1. I know a few people in your boat

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    2. Heloise12:38 pm

      Ms. Moon,

      I rarely comment on John's blogs because others seem so much more amusing and articulate than I could ever be. But I had to respond to you because your reply really hit a chord with me in two ways. Firstly, my Dad died last year and my Mum was just starting to make tentative steps towards getting out of the house when our first national lockdown was imposed. She is now firmly planted back in square one: unwilling to leave the house and mourning Dad all day long. Secondly, from a personal perspective, I admit that I have found certain aspects of lockdown hugely appealing.

      I just wanted to say that you aren't alone in having mixed feelings about this whole mess.

      Best wishes

      Heloise.

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  16. I was thinking about shopping online for gifts for others to help them and me feel better. Just a little something to let them know someone is thinking of them.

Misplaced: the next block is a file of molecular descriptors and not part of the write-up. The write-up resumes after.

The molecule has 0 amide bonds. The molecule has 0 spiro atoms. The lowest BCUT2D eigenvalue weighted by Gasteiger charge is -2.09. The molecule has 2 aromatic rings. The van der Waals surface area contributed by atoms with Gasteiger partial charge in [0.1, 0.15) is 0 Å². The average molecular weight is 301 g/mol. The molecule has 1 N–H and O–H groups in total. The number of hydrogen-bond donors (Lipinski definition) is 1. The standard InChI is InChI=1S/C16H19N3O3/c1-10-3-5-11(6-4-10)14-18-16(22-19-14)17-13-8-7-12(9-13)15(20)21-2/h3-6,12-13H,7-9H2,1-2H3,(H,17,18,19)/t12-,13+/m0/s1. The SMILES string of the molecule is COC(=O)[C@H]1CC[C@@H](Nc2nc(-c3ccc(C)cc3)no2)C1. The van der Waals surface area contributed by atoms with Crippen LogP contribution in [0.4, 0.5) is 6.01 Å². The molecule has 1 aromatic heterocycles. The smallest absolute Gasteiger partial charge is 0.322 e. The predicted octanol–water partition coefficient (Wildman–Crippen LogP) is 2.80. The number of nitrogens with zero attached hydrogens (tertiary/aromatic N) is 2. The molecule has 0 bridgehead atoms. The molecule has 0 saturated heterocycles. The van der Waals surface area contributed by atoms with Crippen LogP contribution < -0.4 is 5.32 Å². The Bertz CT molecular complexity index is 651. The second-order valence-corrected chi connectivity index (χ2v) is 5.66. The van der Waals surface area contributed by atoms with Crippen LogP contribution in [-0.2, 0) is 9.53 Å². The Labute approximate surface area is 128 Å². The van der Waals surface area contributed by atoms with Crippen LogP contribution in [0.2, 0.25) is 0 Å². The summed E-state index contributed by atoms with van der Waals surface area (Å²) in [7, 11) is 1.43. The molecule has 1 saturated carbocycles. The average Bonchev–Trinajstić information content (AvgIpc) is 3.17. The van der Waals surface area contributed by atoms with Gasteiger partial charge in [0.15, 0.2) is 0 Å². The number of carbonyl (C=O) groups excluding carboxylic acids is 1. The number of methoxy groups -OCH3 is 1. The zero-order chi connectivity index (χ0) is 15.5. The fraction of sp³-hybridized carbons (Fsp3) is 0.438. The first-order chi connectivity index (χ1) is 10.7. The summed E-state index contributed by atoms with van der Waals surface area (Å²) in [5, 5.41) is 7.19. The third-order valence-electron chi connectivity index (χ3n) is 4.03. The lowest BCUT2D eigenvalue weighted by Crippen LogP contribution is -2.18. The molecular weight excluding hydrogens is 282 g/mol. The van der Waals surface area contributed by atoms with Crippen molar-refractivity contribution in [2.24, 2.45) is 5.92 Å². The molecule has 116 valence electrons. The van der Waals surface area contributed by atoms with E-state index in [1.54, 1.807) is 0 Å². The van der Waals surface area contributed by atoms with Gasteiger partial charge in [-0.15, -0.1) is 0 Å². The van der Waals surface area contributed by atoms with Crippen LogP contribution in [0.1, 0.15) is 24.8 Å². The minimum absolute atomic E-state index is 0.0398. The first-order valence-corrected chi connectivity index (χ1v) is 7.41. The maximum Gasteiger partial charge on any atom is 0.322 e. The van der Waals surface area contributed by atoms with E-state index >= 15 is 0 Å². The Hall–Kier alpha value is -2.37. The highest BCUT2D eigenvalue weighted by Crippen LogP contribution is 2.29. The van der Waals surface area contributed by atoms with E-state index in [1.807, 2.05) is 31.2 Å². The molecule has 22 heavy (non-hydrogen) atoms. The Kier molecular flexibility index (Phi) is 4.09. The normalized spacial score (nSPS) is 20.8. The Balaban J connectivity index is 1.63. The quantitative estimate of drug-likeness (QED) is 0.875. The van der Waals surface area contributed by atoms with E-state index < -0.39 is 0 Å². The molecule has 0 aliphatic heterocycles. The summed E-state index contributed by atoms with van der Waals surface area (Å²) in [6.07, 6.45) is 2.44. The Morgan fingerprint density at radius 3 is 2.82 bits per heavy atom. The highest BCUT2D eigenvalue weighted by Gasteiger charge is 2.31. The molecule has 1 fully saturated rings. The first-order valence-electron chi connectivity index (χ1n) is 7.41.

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  17. It has become very odd to see people on tv/movies not social distancing or wearing masks. Don’t they know there’s a pandemic on? Of course, they don’t know it, but I react from my own reality.
    I write a daily email to some friends and get comments back. It seems to be enough socialization for me. I can’t think of what I’d want to do ‘out there’ anyway: maybe get my hair cut by a professional and buy some new t-shirts.

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    1. I agree with your first sentence. Yesterday I was watching a film on TV and felt horrified when a woman picked up - and put back - several items in a shop. We are getting engrained with a whole new set of behaviours.

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  18. When I feel a bit lonely I remind myself of all those people I share enthusiasms with - for books or music or movies or art or whatever. So I'm part of a huge community, even if I'm not actually talking to any of them.

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  19. My dogs are my life John and because of them having to get me out I'm ok.As I go walking with them in the daylight there are several others doing the same.There is a human in the house on occasion only x

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  20. I wrote a sad comment and then thought, how does that help John feel better?! So I erased it... You have so many contacts, friends, neighbors, pets,and family that I know you will feel better! Talking about it helps you and us feel better. Thanks!